The diagnosis of optic neuritis is often based upon systemic assessment, appropriate laboratory testing and specialized imaging.                  p
Ophthalmologic examination is important to exclude diseases of the retina that can also cause similar signs as optic neuritis. This               l
examination can also provide information regarding the appearance of the optic nerve as it begins at the retina, the optic disc. Swelling         o
and discoloration of the optic cup (where the nerve fibers exit the retina) can often be noted with inflammation of the optic nerve behind        m
the eye. Further ancillary testing utilizing a full blood profile to identify internal conditions capable of causing visual dysfunction such as   a
hepatic disease (hepatic encephalopathy), over active adrenal glands (hyperadrenocorticism) and leukemia should be performed if                   t

Definitive testing utilizing magnetic resonance imaging (MRI) and cerebrospinal fluid analysis (CSF) is often necessary to accurately
diagnose the cause of optic neuritis. Inflammatory diseases capable of causing inflammation of the visual nerves include immune-
mediated (idiopathic and paraneoplastic optic neuritis), granulomatous meningoencephalitis (GME)) as well as infectious etiologies
(Canine Distemper Virus, Toxoplasmosis/Neosporum spp. and Rickettsial spp). In addition, infiltrative nerve diseases, as seen with
lymphoma or leukemia of the lymphatic system, lymphoplasmacytic neuritis, and nerve-sheathe-related neoplasia, have also been                     I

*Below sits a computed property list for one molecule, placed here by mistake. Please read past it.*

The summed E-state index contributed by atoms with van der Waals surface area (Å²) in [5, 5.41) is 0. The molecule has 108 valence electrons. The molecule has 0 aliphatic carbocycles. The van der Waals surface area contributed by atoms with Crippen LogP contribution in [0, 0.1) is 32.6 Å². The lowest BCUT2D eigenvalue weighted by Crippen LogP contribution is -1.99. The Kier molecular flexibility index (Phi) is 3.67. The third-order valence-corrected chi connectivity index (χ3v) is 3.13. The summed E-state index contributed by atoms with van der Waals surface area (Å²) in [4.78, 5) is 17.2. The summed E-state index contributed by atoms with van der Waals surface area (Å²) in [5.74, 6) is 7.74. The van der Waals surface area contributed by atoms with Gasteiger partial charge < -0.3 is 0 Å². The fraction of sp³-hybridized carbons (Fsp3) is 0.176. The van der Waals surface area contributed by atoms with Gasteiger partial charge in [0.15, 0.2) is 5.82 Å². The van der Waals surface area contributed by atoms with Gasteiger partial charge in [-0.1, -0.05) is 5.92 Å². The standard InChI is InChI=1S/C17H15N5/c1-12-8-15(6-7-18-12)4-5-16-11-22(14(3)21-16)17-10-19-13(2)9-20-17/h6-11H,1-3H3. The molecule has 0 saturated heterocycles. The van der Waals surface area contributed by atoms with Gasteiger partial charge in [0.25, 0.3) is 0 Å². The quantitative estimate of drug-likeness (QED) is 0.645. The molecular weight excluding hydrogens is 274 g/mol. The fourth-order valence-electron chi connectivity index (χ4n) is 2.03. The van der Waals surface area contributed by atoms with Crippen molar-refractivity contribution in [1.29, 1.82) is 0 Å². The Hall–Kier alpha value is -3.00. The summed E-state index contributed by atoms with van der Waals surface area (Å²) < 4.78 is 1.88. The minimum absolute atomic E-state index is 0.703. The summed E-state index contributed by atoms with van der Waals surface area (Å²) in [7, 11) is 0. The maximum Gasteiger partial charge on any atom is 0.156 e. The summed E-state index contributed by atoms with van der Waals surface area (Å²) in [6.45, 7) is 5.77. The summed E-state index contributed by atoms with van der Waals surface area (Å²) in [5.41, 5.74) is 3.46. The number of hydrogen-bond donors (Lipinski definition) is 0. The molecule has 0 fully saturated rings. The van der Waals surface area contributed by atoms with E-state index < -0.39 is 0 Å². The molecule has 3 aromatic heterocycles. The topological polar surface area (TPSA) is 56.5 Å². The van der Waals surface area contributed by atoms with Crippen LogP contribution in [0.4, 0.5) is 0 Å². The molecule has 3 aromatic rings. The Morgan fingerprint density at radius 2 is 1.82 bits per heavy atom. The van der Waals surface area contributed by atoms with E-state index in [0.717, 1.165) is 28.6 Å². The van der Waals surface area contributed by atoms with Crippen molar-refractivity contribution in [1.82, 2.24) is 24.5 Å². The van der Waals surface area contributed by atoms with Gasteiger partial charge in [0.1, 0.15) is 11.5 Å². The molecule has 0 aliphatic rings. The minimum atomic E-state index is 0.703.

appreciated.                                                                                                                                      M
Definitive diagnosis of optic neuritis is important in definitive therapy and long-term prognosis. Antibiotic therapy using Clindamycin or        S
Doxycycline is used to treat infections caused by Protozoal spp. and Rickettsial spp. causes. Immune mediated inflammation of the visual          p
nerves is the most common cause for optic neuritis. This means that infectious causes are uncommon. The use of aggressive                         e
immunomodulant treatment is often necessary to regain visual nerve function and maintain a remission state and long-term visual                   c
function. Two categories of immunomodulants (agents that modulate the immune system) exist for routine use in veterinary medicine.                i
Glucocorticoids such as Dexamethasone or Prednisone are employed early in the coarse of treatment. Attempts to reduce the dosage or               a
gradually withdraw glucocorticoid therapy are the goal. Oral chemotherapeutics- Lomustine (CeeNu), Cytosine, and Azathioprine                     l
(Imuran) are used alone, or in conjunction with glucocorticoid therapy. Cyclosporine is the latest immunomodulant to be used with                 t
nervous system disease, including optic neuritis. While in it’s infancy with this syndrome, it appears to be an effective drug in the control     y
optic neuritis.
Long-term prognosis with optic neuritis is dependent upon the underlying cause and response to treatment. Compliance ensures as                   f
successful an outcome as possible. With greater diagnostic ability and aggressive therapy, the long-term outlook for vision is considered
good. Your neurologist will direct you as to appropriate testing and follow up necessary.                                                         N